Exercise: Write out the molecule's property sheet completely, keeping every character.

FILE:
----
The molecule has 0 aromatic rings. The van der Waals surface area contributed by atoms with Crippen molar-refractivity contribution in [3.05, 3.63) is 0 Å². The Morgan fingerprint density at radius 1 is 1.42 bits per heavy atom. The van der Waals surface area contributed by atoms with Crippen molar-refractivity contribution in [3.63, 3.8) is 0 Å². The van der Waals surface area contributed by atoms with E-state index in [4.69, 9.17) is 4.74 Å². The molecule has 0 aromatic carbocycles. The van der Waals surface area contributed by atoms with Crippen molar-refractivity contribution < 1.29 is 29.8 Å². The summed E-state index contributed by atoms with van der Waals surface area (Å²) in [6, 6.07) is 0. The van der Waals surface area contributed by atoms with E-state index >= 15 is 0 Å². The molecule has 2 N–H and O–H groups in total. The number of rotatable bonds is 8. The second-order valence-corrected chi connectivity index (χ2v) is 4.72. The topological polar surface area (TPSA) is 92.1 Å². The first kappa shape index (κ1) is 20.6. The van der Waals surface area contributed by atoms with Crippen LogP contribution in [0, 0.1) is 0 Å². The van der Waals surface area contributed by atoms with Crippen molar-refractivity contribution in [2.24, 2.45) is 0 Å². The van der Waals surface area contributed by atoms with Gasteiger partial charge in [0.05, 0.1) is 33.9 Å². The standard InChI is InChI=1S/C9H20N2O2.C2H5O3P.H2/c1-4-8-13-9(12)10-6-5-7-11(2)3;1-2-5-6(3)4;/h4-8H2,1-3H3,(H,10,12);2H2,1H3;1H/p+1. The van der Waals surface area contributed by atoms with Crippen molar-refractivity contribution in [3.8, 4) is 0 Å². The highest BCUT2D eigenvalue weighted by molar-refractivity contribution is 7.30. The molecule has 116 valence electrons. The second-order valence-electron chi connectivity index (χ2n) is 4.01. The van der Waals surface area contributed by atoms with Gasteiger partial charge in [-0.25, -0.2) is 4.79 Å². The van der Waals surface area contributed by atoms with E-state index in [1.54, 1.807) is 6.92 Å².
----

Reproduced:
The molecule has 0 aromatic rings. The van der Waals surface area contributed by atoms with Crippen molar-refractivity contribution in [3.05, 3.63) is 0 Å². The Morgan fingerprint density at radius 1 is 1.42 bits per heavy atom. The van der Waals surface area contributed by atoms with Crippen molar-refractivity contribution in [3.63, 3.8) is 0 Å². The van der Waals surface area contributed by atoms with E-state index in [4.69, 9.17) is 4.74 Å². The molecule has 0 aromatic carbocycles. The van der Waals surface area contributed by atoms with Crippen molar-refractivity contribution < 1.29 is 29.8 Å². The summed E-state index contributed by atoms with van der Waals surface area (Å²) in [6, 6.07) is 0. The van der Waals surface area contributed by atoms with E-state index >= 15 is 0 Å². The molecule has 2 N–H and O–H groups in total. The number of rotatable bonds is 8. The second-order valence-corrected chi connectivity index (χ2v) is 4.72. The topological polar surface area (TPSA) is 92.1 Å². The first kappa shape index (κ1) is 20.6. The van der Waals surface area contributed by atoms with Crippen LogP contribution in [0, 0.1) is 0 Å². The van der Waals surface area contributed by atoms with Crippen molar-refractivity contribution in [2.24, 2.45) is 0 Å². The van der Waals surface area contributed by atoms with Gasteiger partial charge in [0.05, 0.1) is 33.9 Å². The standard InChI is InChI=1S/C9H20N2O2.C2H5O3P.H2/c1-4-8-13-9(12)10-6-5-7-11(2)3;1-2-5-6(3)4;/h4-8H2,1-3H3,(H,10,12);2H2,1H3;1H/p+1. The van der Waals surface area contributed by atoms with Crippen molar-refractivity contribution in [3.8, 4) is 0 Å². The highest BCUT2D eigenvalue weighted by molar-refractivity contribution is 7.30. The molecule has 116 valence electrons. The second-order valence-electron chi connectivity index (χ2n) is 4.01. The van der Waals surface area contributed by atoms with Gasteiger partial charge in [-0.25, -0.2) is 4.79 Å². The van der Waals surface area contributed by atoms with E-state index in [1.54, 1.807) is 6.92 Å².